In the Isábena valley, the Roda Formation is divided into the lower Roda Sandstone Mbr (approximately 120 m thick) and the upper Esdolomada Mbr (approximately 180 m thick, Nio and Yang 1991; López-Blanco et al. 2003; Fig. 18.4). The Roda Sandstone Member comprises at least six lobate-shaped sandstone wedges of a Gilbert-etype delta (López-Blanco et al. 2003; Leren et al. 2010) that displays an overall progradational (the Roda Sandstone Member) to retrogradational (lower part of the Esdolomada Mbr) pattern. The retrogradational part of the Roda Gilbert-type delta is overlain by the El Villar Limestone (Fig. 18.4). Each lobe has been subdivided into a number of smaller subunits. Each of these shows a generally lobate shape formed by large-scale (up to 15 m high) foresets with a dip angle of up to 32° (Yang and Nio 1989; Joseph et al. 1993; López-Blanco 1996a; López-Blanco et al. 2003; Tinterri 2007).
Approximately age-equivalent Roda Fm outcrops in the closed eastern part of the Tremp-Graus Basin, between the Noguera Ribagorçana and Noguera Pallaresa Rivers (Fig. 18.10), are less well described. Tidally dominated channel fills and bars formed in an embayment setting suggest NW-oriented tidal reworking along the northern and southern basin margin (Fonnesu 1984; Cuevas Gozalo et al. 1985; Mutti et al. 1994; Waehry 1999, his allostratigraphic units Figs. 18.4 and 18.5).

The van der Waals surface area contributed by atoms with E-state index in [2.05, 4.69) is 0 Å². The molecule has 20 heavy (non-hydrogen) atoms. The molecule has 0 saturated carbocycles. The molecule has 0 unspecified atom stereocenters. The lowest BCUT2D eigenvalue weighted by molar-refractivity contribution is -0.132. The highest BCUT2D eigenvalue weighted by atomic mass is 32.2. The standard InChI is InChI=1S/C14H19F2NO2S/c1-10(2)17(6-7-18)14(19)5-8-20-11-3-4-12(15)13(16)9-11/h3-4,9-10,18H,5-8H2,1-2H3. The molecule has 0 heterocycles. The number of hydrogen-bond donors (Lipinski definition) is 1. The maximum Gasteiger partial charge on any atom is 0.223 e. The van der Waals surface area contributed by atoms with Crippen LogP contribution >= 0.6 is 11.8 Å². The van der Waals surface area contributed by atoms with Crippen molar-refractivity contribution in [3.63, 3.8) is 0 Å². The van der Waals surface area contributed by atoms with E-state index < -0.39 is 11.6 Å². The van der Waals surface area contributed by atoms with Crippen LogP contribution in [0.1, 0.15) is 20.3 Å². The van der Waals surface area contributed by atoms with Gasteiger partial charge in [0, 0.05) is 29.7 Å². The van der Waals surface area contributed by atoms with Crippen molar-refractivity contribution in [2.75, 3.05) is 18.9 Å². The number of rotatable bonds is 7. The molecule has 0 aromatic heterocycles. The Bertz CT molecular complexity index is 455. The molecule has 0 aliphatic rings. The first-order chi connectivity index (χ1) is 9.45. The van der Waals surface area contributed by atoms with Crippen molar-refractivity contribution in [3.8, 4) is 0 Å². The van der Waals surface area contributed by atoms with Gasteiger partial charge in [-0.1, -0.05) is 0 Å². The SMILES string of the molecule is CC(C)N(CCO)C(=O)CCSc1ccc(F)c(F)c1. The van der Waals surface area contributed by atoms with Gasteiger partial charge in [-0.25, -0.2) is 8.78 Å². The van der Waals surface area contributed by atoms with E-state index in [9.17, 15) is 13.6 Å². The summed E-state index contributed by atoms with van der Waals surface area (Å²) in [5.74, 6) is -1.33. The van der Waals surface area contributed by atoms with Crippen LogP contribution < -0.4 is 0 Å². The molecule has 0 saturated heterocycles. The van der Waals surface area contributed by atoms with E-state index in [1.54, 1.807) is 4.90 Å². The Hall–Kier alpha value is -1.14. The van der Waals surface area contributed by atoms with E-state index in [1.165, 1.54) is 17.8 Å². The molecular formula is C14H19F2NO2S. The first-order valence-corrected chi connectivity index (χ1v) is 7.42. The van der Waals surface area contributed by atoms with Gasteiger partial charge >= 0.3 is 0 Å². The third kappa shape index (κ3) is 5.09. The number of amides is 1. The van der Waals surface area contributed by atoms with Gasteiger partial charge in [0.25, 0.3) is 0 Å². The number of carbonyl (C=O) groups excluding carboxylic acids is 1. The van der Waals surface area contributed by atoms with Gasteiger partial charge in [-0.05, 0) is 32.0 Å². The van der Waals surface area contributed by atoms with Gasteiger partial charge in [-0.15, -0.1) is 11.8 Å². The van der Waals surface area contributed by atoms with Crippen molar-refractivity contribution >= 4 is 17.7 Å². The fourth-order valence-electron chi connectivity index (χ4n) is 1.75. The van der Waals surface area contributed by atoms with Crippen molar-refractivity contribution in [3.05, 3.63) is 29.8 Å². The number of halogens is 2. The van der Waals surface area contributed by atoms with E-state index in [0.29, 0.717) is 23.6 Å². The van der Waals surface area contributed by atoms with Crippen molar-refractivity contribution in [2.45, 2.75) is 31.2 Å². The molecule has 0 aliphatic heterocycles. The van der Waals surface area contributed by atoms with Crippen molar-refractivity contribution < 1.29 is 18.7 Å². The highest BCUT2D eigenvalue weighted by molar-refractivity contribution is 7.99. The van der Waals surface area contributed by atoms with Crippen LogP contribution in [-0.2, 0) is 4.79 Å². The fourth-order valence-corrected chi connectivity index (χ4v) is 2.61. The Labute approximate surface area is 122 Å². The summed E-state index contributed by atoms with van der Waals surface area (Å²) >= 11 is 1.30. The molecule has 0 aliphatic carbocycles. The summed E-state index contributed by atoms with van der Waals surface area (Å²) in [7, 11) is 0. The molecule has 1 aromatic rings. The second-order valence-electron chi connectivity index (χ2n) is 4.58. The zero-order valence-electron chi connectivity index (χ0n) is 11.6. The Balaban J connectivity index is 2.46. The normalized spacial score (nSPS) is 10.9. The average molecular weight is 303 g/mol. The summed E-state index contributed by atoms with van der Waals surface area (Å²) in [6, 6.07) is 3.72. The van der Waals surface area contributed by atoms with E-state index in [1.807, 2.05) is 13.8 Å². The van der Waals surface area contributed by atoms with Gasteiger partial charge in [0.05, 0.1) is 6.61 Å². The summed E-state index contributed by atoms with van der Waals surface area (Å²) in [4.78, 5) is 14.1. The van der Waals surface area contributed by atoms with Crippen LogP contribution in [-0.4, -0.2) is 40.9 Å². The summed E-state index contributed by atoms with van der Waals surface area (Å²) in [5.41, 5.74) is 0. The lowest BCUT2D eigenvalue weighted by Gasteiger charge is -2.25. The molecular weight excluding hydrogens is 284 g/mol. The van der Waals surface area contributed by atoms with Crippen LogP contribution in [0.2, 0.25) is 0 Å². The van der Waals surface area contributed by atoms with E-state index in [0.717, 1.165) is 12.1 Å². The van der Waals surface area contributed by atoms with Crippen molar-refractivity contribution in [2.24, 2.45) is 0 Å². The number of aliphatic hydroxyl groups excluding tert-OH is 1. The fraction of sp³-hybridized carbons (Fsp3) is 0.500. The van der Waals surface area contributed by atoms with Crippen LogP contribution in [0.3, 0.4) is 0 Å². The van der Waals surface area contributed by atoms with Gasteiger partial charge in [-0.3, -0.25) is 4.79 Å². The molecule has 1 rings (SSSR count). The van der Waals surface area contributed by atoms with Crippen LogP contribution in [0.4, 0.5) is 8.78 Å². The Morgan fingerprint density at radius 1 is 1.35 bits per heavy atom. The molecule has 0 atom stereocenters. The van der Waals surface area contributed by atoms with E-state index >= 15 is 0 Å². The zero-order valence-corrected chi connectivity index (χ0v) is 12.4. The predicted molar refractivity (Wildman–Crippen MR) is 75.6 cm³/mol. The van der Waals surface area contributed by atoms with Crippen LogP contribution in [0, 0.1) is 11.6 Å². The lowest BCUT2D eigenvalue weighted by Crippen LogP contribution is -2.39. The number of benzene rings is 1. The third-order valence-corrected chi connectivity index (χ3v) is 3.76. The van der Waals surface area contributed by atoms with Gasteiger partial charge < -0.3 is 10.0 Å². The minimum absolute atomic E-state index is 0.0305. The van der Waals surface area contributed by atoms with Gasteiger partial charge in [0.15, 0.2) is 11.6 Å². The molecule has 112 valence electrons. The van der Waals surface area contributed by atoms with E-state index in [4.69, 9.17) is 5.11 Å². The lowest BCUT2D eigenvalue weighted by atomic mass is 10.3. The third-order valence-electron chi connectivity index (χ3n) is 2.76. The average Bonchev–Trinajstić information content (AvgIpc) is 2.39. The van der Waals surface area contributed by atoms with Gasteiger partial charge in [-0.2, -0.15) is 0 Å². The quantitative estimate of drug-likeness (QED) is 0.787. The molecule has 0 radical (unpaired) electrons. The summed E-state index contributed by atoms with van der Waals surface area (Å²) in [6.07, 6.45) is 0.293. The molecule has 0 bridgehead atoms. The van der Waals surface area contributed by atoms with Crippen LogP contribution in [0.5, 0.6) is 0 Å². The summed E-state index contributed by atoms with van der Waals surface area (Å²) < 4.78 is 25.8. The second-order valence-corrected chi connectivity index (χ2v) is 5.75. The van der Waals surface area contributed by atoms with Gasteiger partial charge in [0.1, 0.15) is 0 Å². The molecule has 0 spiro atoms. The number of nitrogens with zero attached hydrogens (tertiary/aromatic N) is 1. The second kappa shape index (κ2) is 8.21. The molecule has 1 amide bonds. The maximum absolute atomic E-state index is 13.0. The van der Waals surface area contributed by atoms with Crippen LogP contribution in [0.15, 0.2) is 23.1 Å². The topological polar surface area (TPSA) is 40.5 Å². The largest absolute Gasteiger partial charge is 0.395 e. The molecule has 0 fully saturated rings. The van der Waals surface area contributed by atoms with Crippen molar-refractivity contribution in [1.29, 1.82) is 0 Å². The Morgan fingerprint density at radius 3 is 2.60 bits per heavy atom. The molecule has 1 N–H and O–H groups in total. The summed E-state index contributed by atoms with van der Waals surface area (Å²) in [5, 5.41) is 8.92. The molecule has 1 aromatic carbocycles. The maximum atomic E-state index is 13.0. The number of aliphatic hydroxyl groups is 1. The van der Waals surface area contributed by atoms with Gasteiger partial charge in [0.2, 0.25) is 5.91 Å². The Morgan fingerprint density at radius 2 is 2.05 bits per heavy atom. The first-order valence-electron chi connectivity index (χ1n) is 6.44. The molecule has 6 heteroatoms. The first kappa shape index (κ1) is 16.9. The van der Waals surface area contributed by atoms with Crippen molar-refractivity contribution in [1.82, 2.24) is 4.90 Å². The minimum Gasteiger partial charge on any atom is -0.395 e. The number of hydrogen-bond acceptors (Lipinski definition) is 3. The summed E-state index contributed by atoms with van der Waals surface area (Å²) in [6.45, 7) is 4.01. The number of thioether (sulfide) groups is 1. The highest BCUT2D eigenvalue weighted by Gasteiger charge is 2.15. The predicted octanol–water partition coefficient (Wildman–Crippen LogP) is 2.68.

Contemporaneous deposition of bioclastic carbonate shales and nodular limestones (Yeba Fm; Fig. 18.5) took place in the area of relative deepest water. Oxic conditions prevailed, in places close to the lower boundary of the photic zone (Torricelli et al. 2006) with water depths reaching approximately 80 m. Near the Roda Gilbert-type delta, water depths decreased to about 40 m (Jimenez 1987).
Mutti et al. (1972, 1973, 1975) divided the formation into three units (lower, middle and upper). The lower and upper units consist of a series of tabular sandstone bodies characterised by an upward-coarsening grain-size profile and a sigmoidal geometry of accretion surfaces (Mutti et al. 1985 b; Olariu et al. 2008a). The upper unit of the Baronia Fm is interpreted to have been deposited in shallower water, subject to stronger tidal currents than the lower unit (Mutti et al. 1985b).
Wonham (1993) divided the Baronia Fm into two low-order sequences. The lower sequence is composed of a transgressive estuary succession with barriers at the mouth of the estuary developed above an erosional unconformity formed by lowstand fluvial incision. A tripartite estuarine facies distribution was recognized with ebb-tidal delta deposits in the distal western part of the basin and bay-head delta bars in the proximal astern part of the basin. Higher-order relative sea-level changes resulted in repeated basinward shifts of facies and a successive broadening of the estuary in time. The estuary deposits are overlain by a relatively thin (up to 12 m) succession of transgressive offshore and shelf deposits. The upper sequence is also formed by a tide-dominated estuary overlying an unconformity formed by lowstand fluvial incision (Wonham 1993). The wide estuary had no barriers at its mouth and was filled with compound cross-stratified beds formed by ebb- and flood-directed cosets containing tidal bundles; water depths were interpreted to decrease from about 20 m at the base to 5–10 m at the top. The transgressive estuary fill is overlain by a retrogradational set of lower shoreface and offshore deposits (Wonham 1993).
18.4.2 Tidal Bars of the Alveolina Limestone
18.4.3 Tidal Bars of the Esdolomada Member